With most of its IPs sold, its development houses auctioned off, and the company in the aftermath of bankruptcy, THQ is gone. While companies shutting their doors is always a somber moment, we as gamers can hold out hope that the developers formerly of THQ will find work and continue making great, quality video games for us to enjoy for many more generations. Most all the talk in the game news media this week has centered around THQ, which got me thinking about the company and its games. For a company that has gone away, they sure had a hell of a lot of great and memorable games!
I started playing video games on the Nintendo Entertainment System way back in the early 90s. I remembering growing up with the likes of Mega Man, Mario, and Spider-Man. Like nearly every male child growing up in the 90s, I started watching professional wrestling, in particular WWF. Shawn Michaels was the man (and still is, in my wrestling book), and there was no better way to spend a Monday night. Around that time there was a major competitor to the WWF. The WCW was an alternative wrestling federation, featuring different wrestlers and what-not, but my child-mind only saw it as a rip-off of the WWF. It wasn’t until THQ graced us with the gem that is WCW vs. nWo: World Tour that I started to look differently at the world of pro wrestling.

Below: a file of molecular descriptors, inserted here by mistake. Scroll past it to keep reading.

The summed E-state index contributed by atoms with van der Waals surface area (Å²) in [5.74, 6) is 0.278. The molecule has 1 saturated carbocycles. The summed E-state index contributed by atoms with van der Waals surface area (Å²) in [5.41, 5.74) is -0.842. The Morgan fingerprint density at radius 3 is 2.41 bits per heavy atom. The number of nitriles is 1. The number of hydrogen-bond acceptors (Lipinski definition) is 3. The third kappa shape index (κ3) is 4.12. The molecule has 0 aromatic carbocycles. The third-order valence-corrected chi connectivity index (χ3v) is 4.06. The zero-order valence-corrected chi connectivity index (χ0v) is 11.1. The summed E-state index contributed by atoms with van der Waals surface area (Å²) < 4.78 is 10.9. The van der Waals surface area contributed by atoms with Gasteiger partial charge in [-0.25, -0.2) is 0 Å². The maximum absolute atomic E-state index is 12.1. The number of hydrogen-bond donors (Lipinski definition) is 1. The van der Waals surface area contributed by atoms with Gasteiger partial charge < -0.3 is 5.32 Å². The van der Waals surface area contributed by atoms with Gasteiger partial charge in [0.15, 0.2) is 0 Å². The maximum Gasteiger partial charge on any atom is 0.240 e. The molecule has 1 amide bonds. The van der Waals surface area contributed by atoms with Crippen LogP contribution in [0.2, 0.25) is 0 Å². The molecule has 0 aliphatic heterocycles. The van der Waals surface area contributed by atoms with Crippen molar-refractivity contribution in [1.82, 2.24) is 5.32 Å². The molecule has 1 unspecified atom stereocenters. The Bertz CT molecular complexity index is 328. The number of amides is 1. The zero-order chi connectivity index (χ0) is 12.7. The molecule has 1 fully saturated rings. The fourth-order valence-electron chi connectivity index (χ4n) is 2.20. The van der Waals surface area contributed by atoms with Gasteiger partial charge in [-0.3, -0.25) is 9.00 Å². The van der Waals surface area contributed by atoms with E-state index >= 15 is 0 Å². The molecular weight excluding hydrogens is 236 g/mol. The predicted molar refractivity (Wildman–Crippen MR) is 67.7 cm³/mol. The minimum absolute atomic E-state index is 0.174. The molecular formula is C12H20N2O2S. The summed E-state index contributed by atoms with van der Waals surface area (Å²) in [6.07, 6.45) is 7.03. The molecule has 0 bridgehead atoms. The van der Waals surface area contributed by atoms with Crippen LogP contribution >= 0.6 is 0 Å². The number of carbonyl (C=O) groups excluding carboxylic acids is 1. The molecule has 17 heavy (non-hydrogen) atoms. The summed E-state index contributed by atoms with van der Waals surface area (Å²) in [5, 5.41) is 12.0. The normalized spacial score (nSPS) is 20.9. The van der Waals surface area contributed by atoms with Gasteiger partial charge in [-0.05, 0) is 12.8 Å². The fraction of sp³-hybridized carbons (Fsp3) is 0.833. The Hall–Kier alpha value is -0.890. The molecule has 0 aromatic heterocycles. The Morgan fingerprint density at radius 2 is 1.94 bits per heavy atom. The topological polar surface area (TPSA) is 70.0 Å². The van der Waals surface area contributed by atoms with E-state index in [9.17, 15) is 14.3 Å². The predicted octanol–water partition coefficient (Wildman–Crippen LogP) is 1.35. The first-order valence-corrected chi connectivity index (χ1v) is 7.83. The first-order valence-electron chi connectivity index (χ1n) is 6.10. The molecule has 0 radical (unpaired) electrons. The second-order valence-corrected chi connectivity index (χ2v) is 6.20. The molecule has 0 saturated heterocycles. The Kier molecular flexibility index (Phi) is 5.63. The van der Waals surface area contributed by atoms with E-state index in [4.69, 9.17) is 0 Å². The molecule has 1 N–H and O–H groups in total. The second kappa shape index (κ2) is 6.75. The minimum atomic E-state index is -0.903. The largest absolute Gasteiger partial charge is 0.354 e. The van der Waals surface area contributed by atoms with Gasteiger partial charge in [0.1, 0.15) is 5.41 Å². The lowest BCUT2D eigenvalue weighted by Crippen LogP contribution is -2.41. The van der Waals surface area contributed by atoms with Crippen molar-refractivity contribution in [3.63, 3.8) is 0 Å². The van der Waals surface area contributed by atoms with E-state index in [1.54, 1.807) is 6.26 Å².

Certainly not THQs first game, it was however the first game by the company that I can remember playing. Exclusive to the Nintendo 64, WCW vs. nWo was a brilliant approach to pro wrestling video games. The animation was smooth, the gameplay was damn near perfect, the moves were authentic, and the game had all the charm you’d see in pro wrestling (ie: chairs to the face). Arguably the best feature of the game though was the inclusion of up to four player multiplayer bedlams. Having two older brothers who also watched WWF/WCW, it was easy for all of us to agree on playing a game. In fact, it’s the ONLY time I can recall all of us playing a game together so frequently. WCW vs. nWo was quickly followed by a much better game, WCW/nWo: Revenge, which featured more modes, characters, and better gameplay. But it was still missing one key component that THQ would deliver on with its next release.